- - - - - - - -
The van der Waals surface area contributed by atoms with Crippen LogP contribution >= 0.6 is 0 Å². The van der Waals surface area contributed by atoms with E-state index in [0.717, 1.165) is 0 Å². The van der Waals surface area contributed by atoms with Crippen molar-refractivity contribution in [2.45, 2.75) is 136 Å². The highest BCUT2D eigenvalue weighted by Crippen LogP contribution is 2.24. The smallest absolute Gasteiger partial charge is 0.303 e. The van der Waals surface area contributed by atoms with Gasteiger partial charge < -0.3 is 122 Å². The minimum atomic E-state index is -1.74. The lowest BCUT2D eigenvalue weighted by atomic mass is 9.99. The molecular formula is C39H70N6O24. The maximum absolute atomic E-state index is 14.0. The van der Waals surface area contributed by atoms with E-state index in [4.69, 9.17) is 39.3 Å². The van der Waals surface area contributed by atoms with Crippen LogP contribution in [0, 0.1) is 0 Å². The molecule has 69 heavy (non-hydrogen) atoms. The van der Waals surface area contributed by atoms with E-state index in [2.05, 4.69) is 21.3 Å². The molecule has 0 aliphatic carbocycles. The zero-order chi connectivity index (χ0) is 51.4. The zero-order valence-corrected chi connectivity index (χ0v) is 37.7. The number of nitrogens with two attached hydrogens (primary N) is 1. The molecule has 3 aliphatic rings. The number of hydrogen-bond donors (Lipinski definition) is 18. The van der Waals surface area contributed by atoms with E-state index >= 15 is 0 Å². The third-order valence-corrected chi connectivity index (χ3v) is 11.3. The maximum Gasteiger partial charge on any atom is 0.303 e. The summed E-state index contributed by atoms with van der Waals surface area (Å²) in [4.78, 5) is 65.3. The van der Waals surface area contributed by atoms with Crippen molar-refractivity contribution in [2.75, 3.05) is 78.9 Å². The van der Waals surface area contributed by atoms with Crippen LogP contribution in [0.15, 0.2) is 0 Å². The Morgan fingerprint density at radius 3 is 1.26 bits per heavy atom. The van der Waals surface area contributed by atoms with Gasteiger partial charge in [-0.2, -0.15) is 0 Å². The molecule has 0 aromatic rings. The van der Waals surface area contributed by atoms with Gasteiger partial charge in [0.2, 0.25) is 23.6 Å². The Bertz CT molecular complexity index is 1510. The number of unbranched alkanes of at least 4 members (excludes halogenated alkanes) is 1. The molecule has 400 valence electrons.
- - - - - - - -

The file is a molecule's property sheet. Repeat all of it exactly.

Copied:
The van der Waals surface area contributed by atoms with Crippen LogP contribution >= 0.6 is 0 Å². The van der Waals surface area contributed by atoms with E-state index in [0.717, 1.165) is 0 Å². The van der Waals surface area contributed by atoms with Crippen molar-refractivity contribution in [2.45, 2.75) is 136 Å². The highest BCUT2D eigenvalue weighted by Crippen LogP contribution is 2.24. The smallest absolute Gasteiger partial charge is 0.303 e. The van der Waals surface area contributed by atoms with Gasteiger partial charge < -0.3 is 122 Å². The minimum atomic E-state index is -1.74. The lowest BCUT2D eigenvalue weighted by atomic mass is 9.99. The molecular formula is C39H70N6O24. The maximum absolute atomic E-state index is 14.0. The van der Waals surface area contributed by atoms with E-state index in [4.69, 9.17) is 39.3 Å². The van der Waals surface area contributed by atoms with Crippen LogP contribution in [0, 0.1) is 0 Å². The molecule has 69 heavy (non-hydrogen) atoms. The van der Waals surface area contributed by atoms with E-state index in [2.05, 4.69) is 21.3 Å². The molecule has 0 aliphatic carbocycles. The zero-order chi connectivity index (χ0) is 51.4. The zero-order valence-corrected chi connectivity index (χ0v) is 37.7. The number of nitrogens with two attached hydrogens (primary N) is 1. The molecule has 3 aliphatic rings. The number of hydrogen-bond donors (Lipinski definition) is 18. The van der Waals surface area contributed by atoms with E-state index >= 15 is 0 Å². The third-order valence-corrected chi connectivity index (χ3v) is 11.3. The maximum Gasteiger partial charge on any atom is 0.303 e. The summed E-state index contributed by atoms with van der Waals surface area (Å²) in [4.78, 5) is 65.3. The van der Waals surface area contributed by atoms with Crippen molar-refractivity contribution in [2.75, 3.05) is 78.9 Å². The van der Waals surface area contributed by atoms with Crippen LogP contribution in [0.15, 0.2) is 0 Å². The Morgan fingerprint density at radius 3 is 1.26 bits per heavy atom. The van der Waals surface area contributed by atoms with Gasteiger partial charge in [-0.2, -0.15) is 0 Å². The molecule has 0 aromatic rings. The van der Waals surface area contributed by atoms with Gasteiger partial charge in [0.2, 0.25) is 23.6 Å². The Bertz CT molecular complexity index is 1510. The number of unbranched alkanes of at least 4 members (excludes halogenated alkanes) is 1. The molecule has 400 valence electrons.